Despite these shortcomings, Mario Tennis: Ultra Smash does offer a well-made tennis game. Mixing up your shot types, using the new jump, and balancing your use of Chance Shots to catch your opponent off-guard are essential for victory. Local and online multiplayer is competitive, fun, and the true appeal of the game. Mario Tennis: Ultra Smash has all the tools be an elite tennis game, but doesn't offer enough content to achieve that goal.
In the end, Mario Tennis: Ultra Smash is a solid tennis game that feels thin when it comes to content. But the gameplay is fun and the visuals are great eye candy. Playing with friends in a living room is a fun way to kill a few hours.
Mario Tennis Ultra Smash does a good job in refining the base gameplay with new mechanics but also suffers from a lack of modes and features compared to its predecessors. Mega Battles also feel gimmicky as opposed to a new game changing feature and amiibo integration could have been better. Although the single-player experience is lacking, however, Mario Tennis Ultra Smash continues to shine in its multiplayer matches, which remain a fun experience locally with friends and family as well as against online foes. Gather a bunch of folks in the living room and get ready for some wacky tennis hijinks and lots of hilarious screaming.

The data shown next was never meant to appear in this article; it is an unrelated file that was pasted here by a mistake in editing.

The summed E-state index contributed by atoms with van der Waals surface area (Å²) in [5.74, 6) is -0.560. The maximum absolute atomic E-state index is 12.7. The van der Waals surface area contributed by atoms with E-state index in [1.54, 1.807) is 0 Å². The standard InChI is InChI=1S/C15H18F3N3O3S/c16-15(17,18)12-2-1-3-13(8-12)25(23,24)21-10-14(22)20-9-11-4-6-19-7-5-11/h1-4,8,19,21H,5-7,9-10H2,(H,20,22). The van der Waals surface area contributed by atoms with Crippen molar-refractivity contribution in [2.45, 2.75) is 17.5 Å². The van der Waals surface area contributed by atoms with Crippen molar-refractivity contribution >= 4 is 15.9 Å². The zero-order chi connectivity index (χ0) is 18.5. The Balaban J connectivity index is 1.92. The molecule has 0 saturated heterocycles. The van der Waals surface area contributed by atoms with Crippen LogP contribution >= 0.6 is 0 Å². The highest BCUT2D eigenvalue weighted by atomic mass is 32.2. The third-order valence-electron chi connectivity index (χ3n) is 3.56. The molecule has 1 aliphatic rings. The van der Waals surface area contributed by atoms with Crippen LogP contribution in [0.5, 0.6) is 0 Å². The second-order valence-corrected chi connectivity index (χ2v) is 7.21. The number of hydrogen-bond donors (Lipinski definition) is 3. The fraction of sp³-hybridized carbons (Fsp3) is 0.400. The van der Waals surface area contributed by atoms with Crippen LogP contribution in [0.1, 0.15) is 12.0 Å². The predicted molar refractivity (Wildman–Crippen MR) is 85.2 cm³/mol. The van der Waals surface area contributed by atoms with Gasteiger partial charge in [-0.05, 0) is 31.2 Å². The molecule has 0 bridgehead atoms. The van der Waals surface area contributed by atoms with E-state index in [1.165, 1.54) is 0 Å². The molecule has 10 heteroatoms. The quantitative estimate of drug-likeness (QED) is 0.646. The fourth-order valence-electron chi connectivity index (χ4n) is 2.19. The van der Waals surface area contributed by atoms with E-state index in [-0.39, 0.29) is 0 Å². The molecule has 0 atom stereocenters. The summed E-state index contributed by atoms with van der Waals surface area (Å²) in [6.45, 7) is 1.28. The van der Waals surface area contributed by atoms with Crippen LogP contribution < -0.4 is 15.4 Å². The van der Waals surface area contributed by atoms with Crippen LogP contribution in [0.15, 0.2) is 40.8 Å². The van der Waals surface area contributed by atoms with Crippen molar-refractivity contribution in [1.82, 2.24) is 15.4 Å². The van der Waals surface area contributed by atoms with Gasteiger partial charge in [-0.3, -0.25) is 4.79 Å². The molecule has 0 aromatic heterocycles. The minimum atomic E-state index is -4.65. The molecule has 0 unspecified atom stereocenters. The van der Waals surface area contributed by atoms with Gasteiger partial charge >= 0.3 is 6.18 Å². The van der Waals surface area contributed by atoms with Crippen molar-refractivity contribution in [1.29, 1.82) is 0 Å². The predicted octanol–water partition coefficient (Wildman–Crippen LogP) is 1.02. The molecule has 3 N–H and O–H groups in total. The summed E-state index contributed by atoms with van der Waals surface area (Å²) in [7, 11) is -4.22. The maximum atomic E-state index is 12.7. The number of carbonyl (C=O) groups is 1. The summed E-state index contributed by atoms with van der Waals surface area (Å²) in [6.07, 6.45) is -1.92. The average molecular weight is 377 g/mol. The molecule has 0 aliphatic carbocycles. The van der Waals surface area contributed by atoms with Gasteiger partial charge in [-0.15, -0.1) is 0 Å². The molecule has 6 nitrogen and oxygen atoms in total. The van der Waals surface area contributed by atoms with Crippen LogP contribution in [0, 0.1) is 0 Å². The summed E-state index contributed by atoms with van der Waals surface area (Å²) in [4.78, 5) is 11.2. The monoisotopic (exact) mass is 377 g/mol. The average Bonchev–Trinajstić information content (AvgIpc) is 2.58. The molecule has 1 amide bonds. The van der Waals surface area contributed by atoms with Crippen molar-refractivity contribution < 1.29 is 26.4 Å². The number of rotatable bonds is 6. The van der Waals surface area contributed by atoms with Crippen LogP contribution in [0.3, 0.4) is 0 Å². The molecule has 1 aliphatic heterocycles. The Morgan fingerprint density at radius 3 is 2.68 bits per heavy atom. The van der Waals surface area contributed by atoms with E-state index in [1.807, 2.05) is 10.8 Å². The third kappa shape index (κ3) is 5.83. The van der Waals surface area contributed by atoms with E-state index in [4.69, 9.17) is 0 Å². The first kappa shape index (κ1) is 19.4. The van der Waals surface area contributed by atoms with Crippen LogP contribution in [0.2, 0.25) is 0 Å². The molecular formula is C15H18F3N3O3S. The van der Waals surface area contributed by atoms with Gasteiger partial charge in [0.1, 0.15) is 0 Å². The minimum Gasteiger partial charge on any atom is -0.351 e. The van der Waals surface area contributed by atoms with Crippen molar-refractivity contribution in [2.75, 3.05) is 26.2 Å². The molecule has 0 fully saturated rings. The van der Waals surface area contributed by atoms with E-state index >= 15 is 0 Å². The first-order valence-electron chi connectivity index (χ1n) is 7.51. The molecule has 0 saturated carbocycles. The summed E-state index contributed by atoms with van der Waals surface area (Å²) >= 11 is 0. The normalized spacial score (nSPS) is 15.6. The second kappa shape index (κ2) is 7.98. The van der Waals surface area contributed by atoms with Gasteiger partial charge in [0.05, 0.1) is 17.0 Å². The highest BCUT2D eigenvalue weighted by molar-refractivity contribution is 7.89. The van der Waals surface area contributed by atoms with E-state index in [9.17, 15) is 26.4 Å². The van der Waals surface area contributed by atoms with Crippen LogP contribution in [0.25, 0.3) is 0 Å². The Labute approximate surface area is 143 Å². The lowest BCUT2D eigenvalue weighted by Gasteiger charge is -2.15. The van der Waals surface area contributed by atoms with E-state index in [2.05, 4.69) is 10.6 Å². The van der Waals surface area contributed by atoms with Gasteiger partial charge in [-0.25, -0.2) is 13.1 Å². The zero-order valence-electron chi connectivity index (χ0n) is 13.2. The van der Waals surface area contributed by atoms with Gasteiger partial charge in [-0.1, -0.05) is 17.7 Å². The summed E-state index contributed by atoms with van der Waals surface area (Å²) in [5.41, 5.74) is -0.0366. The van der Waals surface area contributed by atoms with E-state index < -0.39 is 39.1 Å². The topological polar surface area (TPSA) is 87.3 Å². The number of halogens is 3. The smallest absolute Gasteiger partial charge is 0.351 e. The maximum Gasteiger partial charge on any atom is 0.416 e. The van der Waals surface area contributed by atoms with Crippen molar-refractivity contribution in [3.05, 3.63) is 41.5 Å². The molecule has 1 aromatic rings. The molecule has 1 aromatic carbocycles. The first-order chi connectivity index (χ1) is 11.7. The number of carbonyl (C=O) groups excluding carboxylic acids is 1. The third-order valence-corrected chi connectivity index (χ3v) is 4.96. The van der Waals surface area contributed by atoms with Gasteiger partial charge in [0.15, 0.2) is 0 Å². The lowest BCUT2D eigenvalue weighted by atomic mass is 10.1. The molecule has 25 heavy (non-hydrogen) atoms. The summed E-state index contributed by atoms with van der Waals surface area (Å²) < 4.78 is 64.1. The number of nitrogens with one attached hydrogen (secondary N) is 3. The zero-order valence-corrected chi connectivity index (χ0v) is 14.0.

Mario Tennis' transition to the Wii U feels like one step forward and two steps back. The addition of Mega Mushrooms is clever enough, but the game doesn't commit to the idea of power-ups enough to sustain it. Meanwhile the no-frills package feels so anemic that I was burned out on the experience after only a few hours. If you want a great Mario Tennis game, stick with the better, cheaper, and more complete 3DS version.